I have strong opinions about who should, and who should not, be the next president of the United States. My perspective feels incredibly rational and justified -- to me. And there is good reason for this -- because I am human. I have a built-in bias for the people I agree with. I tend to believe that my group is superior to the "others." And, if I ever doubt that my group is better, then I can just consult with any member of my clan, and they will renew my faith. Humans have a bias for our own groups.
If there is any sense to be made of the current political climate, it is really important to understand ingroup and outgroup bias. For almost fifty years, we have had experimental evidence that people see their group as better than the "others." This feeling of superiority does not require any ideological basis. All that is needed is a flip of a coin. Even when people are aware that the groupings they are in were chosen at random, they still have a preference for the group they are part of.
These biases show up in our perceptions, our emotions, and our behavior. And there is strong evidence of the correlation between activity in the brain and group bias. Our preference for "people like us" is triggered at a biological level that sits below conscious choice. In our attempts to support our unconscious bias, we come up with justifications. We are much more likely to assign positive motives to the members of the groups we are part of and negative motives to the groups that are "other."
So, here we are in the midst of our political process. Some percentage of us believe that we are in the group that has the proper motivation and the correct solutions to the problems facing our country. We are in opposition to the "other" group that is attempting to "ruin the country." The great irony of the whole situation is that there is widespread agreement on the desired outcomes -- economic prosperity, security, health, and well-being. I am not so naïve that I do not understand that there are some real ideological differences between political parties, and I do not believe that all solutions to a problem are equally viable. I am simply suggesting that debating these ideologies and working toward solutions does not require us to denigrate, demean, or threaten each other.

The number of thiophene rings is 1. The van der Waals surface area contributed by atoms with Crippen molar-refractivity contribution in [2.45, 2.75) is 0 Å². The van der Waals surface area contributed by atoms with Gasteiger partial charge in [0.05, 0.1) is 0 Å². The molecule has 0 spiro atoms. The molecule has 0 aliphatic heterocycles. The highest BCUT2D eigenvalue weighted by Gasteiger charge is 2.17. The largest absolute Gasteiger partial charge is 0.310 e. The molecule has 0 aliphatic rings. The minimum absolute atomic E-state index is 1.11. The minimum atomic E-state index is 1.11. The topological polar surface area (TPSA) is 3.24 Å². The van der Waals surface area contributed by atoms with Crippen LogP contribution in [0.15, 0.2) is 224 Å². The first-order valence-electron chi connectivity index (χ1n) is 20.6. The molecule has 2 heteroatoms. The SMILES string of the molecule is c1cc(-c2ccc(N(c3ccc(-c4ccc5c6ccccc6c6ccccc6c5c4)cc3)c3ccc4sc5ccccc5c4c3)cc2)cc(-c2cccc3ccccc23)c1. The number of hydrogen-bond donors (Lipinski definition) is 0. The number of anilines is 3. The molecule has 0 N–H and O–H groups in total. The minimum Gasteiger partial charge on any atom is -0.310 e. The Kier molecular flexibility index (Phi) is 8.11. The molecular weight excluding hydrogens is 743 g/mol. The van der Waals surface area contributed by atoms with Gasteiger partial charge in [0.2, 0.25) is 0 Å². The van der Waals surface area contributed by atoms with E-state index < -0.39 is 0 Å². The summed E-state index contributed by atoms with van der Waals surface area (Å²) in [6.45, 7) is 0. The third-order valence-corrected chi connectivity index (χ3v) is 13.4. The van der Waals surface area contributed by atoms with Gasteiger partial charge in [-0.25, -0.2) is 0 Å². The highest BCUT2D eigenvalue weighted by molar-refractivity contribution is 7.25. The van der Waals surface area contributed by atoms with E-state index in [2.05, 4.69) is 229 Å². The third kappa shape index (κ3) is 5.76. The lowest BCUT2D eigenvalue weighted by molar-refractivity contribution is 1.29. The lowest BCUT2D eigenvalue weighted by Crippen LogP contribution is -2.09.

Given our biases, how do we act in the interest of the greater good? It begins with being aware that we are unconsciously looking for reasons to agree with members of our own group and reasons to disagree with members of other groups. We can be conscious of the fact that no one has an objective view. Not me, not you, not us, not them -- no one. It's like a great big practical joke -- we all think we see objective reality, and not one of us does. We can be aware that even when we feel 100% certain that we are right, it does not mean that we are right. We can be aware that human beings are resistant to information that could require us to reconsider what we currently believe. In fact, there is evidence that the more factual information we are presented with that contradicts what we already believe, the more entrenched we become.
We will never live in a world where everyone sees things the same way, but this does not mean that we lack the ability to work together. We have an inclination to draw lines between us and them. We can choose to be aware of this inclination and temper rather than fuel it. If we were animals without a prefrontal cortex, then we would not have this choice. But, as human beings, we do have a choice, and we are at our best when we take this choice seriously. We can treat those who disagree with us as we would like to be treated. I feel pretty certain that there is a Golden Rule to this effect.
Dave Mochel provides coaching and training in Awareness-Based Self-Regulation -- a research-supported and time-tested practice to maximize well-being, growth, and connection. He partners with individuals, couples, teams, and organizations to create conscious lives and conscious cultures. You can contact him at email@example.com